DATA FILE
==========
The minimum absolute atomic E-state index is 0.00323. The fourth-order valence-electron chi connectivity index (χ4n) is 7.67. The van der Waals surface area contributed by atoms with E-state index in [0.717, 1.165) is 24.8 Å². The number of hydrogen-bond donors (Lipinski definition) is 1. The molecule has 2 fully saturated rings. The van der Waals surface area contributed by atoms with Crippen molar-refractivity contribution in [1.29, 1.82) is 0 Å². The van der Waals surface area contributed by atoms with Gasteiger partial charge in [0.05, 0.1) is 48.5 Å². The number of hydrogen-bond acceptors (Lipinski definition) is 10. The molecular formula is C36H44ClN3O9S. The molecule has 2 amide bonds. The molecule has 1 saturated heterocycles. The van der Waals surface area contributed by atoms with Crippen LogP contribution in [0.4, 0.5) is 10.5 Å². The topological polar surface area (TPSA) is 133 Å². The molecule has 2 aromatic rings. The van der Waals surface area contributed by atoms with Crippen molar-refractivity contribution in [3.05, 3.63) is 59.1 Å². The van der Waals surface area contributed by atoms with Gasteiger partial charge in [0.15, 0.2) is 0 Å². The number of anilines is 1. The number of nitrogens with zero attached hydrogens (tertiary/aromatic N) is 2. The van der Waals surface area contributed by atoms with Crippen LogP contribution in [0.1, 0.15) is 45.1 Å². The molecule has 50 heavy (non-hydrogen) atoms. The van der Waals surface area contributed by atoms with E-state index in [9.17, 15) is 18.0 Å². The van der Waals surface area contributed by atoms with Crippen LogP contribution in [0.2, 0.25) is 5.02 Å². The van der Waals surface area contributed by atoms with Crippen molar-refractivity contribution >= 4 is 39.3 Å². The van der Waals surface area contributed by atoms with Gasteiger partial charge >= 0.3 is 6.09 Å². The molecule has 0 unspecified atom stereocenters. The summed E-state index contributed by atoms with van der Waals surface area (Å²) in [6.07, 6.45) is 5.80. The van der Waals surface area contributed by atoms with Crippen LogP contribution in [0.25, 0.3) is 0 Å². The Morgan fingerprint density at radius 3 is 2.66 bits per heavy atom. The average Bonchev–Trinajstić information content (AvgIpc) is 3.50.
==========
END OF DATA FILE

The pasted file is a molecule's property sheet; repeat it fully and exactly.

The minimum absolute atomic E-state index is 0.00323. The fourth-order valence-electron chi connectivity index (χ4n) is 7.67. The van der Waals surface area contributed by atoms with E-state index in [0.717, 1.165) is 24.8 Å². The number of hydrogen-bond donors (Lipinski definition) is 1. The molecule has 2 fully saturated rings. The van der Waals surface area contributed by atoms with Crippen molar-refractivity contribution in [1.29, 1.82) is 0 Å². The van der Waals surface area contributed by atoms with Gasteiger partial charge in [0.05, 0.1) is 48.5 Å². The number of hydrogen-bond acceptors (Lipinski definition) is 10. The molecular formula is C36H44ClN3O9S. The molecule has 2 amide bonds. The molecule has 1 saturated heterocycles. The van der Waals surface area contributed by atoms with Crippen LogP contribution in [0.4, 0.5) is 10.5 Å². The topological polar surface area (TPSA) is 133 Å². The molecule has 2 aromatic rings. The van der Waals surface area contributed by atoms with Crippen molar-refractivity contribution in [3.05, 3.63) is 59.1 Å². The van der Waals surface area contributed by atoms with Gasteiger partial charge in [0.15, 0.2) is 0 Å². The number of anilines is 1. The number of nitrogens with zero attached hydrogens (tertiary/aromatic N) is 2. The van der Waals surface area contributed by atoms with Crippen LogP contribution in [0.1, 0.15) is 45.1 Å². The molecule has 50 heavy (non-hydrogen) atoms. The van der Waals surface area contributed by atoms with E-state index in [9.17, 15) is 18.0 Å². The van der Waals surface area contributed by atoms with Crippen LogP contribution in [0.2, 0.25) is 5.02 Å². The van der Waals surface area contributed by atoms with Crippen molar-refractivity contribution >= 4 is 39.3 Å². The van der Waals surface area contributed by atoms with Gasteiger partial charge >= 0.3 is 6.09 Å². The molecule has 0 unspecified atom stereocenters. The summed E-state index contributed by atoms with van der Waals surface area (Å²) in [6.07, 6.45) is 5.80. The van der Waals surface area contributed by atoms with Crippen LogP contribution in [0.25, 0.3) is 0 Å². The Morgan fingerprint density at radius 3 is 2.66 bits per heavy atom. The average Bonchev–Trinajstić information content (AvgIpc) is 3.50.